In addition to quality bottles of tequila and mezcal, there’s another Mexican spirit bidding for a spot in your liquor cabinet: pox (pronounced posh). The corn-based spirit is an ancient ceremonial drink tied to Mayan rituals. To this day, it bears important cultural significance to many people in Mexico, says Eric “Don Buccio” Buccio, CEO of Casa México Tequila.
Production can vary depending on the distillery, but pox is typically distilled from sugarcane, wheat bran, and corn. With the absence of agave, this means pox production is actually closer to that of a rum or whiskey. Still, because pox is made in Mexico, people often compare it to tequila and mezcal, but that’s where the similarities end.
“My father would always say pox smells like toasted corn tortillas,” says Buccio, who was born in Mexico. “For me, though, I get a light body, sweet finish, with a little bit of smoky flavor.”
Similar to mezcal bars that have recently become popular in the U.S., pox bars are popping up in Mexico. Buccio predicts the corn-based spirit will start taking off stateside soon. Get a head start with this guide to pox and learn how to drink this lesser-known (for now, at least) Mexican spirit:
How Pox Is Made and What It Tastes Like?
Pox is produced in the highlands of the southern Mexican state, Chiapas, by the native Mayans of the region, says Daniel Barragan, mixologist at Cantina Rooftop in New York City. Pox made only from corn will have a strong, smoky flavor, giving way to a slightly sweet aftertaste. Your tasting notes just might include “corn tortilla.”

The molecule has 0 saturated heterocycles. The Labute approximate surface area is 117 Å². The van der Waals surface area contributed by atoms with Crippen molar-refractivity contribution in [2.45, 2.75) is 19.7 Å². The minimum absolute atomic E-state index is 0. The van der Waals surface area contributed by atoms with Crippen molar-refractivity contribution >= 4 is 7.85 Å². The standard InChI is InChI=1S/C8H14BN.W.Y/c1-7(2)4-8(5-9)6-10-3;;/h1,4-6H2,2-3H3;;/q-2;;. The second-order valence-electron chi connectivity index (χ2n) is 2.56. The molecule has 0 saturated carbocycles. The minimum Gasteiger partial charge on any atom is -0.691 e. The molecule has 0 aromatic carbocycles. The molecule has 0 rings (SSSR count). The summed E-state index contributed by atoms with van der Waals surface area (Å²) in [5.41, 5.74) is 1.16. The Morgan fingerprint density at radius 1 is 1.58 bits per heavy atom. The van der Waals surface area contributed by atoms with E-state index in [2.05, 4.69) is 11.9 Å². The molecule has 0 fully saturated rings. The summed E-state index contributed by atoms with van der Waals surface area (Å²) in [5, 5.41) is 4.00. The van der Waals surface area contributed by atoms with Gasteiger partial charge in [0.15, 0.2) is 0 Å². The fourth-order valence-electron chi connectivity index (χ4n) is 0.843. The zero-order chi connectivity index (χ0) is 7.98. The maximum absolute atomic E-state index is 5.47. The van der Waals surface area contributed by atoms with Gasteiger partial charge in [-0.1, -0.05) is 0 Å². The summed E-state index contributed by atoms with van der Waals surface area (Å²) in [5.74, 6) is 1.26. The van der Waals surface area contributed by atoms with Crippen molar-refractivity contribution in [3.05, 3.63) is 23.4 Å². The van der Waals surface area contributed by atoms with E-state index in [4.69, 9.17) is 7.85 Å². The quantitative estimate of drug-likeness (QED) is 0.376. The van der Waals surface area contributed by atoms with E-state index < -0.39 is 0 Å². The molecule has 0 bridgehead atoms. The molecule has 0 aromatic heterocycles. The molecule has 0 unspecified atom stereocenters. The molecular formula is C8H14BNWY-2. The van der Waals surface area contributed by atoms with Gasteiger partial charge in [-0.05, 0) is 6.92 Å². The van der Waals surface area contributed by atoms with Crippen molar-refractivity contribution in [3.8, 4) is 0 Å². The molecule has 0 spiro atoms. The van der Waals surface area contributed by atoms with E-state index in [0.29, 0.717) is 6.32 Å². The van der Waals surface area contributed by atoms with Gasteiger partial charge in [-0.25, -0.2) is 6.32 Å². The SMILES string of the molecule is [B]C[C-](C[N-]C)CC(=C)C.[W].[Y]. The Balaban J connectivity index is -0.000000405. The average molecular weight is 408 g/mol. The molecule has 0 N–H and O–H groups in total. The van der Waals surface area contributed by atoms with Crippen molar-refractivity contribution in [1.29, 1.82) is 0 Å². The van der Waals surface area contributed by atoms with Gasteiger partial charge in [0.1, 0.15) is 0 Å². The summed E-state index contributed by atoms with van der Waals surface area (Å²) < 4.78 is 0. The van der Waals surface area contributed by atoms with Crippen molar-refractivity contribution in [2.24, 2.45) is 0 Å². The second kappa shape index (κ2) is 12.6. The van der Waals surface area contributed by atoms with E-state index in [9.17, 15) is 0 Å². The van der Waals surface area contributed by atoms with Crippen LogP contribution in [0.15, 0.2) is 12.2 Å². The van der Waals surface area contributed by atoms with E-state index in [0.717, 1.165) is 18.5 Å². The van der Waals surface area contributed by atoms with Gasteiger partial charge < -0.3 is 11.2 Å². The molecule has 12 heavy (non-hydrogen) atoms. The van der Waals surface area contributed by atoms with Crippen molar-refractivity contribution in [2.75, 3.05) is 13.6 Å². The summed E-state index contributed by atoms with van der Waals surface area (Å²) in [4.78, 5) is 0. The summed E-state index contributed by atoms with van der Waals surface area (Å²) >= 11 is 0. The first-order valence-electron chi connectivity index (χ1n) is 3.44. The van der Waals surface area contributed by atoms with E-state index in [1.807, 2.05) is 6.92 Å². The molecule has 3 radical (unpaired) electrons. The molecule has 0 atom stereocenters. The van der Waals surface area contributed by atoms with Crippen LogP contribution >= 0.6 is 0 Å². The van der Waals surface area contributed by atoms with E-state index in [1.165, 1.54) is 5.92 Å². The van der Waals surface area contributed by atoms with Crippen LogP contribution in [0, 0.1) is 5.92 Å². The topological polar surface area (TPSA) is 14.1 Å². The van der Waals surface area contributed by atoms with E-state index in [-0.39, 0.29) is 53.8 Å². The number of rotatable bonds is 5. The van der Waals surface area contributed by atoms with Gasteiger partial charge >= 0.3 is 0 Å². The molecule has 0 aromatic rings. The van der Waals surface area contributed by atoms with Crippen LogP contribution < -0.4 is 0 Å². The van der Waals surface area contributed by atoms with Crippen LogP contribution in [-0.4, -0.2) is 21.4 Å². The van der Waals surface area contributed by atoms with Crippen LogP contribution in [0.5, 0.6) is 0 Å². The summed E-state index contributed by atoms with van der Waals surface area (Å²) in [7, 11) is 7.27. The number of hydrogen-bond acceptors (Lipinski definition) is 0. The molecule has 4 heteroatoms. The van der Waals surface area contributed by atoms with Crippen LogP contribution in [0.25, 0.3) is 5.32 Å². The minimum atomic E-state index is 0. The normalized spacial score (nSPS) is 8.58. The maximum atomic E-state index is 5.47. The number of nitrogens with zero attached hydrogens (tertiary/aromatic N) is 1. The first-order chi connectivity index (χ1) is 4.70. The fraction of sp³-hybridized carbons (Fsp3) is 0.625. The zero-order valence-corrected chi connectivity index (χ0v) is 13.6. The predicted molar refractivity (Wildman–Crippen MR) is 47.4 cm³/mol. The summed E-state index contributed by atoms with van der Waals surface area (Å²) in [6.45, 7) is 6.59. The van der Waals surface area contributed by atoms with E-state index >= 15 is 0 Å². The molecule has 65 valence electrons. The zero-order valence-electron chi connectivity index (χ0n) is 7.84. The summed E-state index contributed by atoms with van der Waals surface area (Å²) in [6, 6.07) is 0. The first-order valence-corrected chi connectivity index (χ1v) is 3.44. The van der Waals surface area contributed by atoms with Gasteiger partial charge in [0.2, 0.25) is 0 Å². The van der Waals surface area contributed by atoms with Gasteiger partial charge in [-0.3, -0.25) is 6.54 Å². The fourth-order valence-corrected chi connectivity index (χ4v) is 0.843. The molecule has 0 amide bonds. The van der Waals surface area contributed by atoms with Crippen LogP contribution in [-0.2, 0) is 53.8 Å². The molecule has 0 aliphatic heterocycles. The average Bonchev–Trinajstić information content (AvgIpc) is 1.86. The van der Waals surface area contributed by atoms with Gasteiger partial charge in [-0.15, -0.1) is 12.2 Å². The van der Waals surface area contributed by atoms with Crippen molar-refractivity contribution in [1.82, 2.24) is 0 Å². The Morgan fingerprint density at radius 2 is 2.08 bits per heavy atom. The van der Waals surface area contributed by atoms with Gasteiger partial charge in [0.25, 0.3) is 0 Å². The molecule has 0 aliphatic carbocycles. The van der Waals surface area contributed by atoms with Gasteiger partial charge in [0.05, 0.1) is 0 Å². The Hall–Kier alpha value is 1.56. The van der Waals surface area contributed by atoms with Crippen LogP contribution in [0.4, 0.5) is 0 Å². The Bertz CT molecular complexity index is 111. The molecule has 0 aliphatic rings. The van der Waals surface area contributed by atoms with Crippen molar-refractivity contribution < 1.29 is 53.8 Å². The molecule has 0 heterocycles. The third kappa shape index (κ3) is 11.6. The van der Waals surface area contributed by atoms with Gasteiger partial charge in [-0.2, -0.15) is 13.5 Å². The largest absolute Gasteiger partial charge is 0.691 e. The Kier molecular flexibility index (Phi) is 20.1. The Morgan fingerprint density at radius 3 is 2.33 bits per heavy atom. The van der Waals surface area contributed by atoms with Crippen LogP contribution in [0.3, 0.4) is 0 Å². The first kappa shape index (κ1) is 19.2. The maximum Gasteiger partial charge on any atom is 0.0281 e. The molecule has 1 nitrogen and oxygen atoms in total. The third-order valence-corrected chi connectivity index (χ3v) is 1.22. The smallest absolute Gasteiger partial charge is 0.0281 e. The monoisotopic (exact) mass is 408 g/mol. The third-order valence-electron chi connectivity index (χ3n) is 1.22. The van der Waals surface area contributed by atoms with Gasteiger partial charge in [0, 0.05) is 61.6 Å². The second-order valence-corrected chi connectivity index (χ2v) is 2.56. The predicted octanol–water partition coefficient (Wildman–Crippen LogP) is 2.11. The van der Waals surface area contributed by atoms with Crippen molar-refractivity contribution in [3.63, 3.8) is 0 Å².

“But if the pox is made from corn, wheat, and sugarcane, it’ll have a sweeter taste with herbal and fruity aromas,” he adds.
While there’s no one way to make pox, the grains are typically fermented for about 10 days before distillation, says Alfredo Sanchez, certified tequila master from Mexico City and manager at Terra Restaurant and Bar at Four Seasons Resort Rancho Encantado Santa Fe.
Sanchez likens it to a white dog, i.e. an unaged American whiskey. “But the sugarcane and wheat gives another layer of complexity.”
Pox can also be infused with herbs like rosemary, peppermint, lemongrass, or even local fruits such as mangos or tamarind, Sanchez says.
How to Drink Pox
In the southern region of Mexico, pox is a special spirit full of traditions. For Mayan cultures in the southern state of Chiapas, the spirit has been traditionally used for ceremonies and healing purposes, Sanchez explains. There’s a belief that pox reveals bonds between all individuals, and instead of saying Cheers, the traditional toast is In Lak’Ech’, which means “I’m another you,” to which the reply is Hala Ken, which means “You are another me,” Sanchez says.
Like whiskey or tequila, pox is a great spirit to sip straight, especially as you’re learning about its nuances and picking up on tasting notes. It can also be accompanied by orange slices or garnished with coffee beans to enhance its flavor, Barragan says.
In the U.S., your gateway to pox will most likely be through a bottle of Siglo Cero, which is the most widely available. Look for notes of coffee, chocolate, and a hint of sweet corn, says mixologist Timo Torner of Cocktail Society.
Pox is also a great replacement for rum to give tiki cocktails a twist, but if you want to whet your whistle with a pox cocktail, try this recipe courtesy of Torner.
- 1.5 oz Siglo Cero Pox
- 1 oz Campari
- 1 oz Carpano Antica Formula
- Add all ingredients into a mixing glass with plenty of ice.
- Stir well until the drink is chilled.
- Strain into a glass and garnish with an orange peel.
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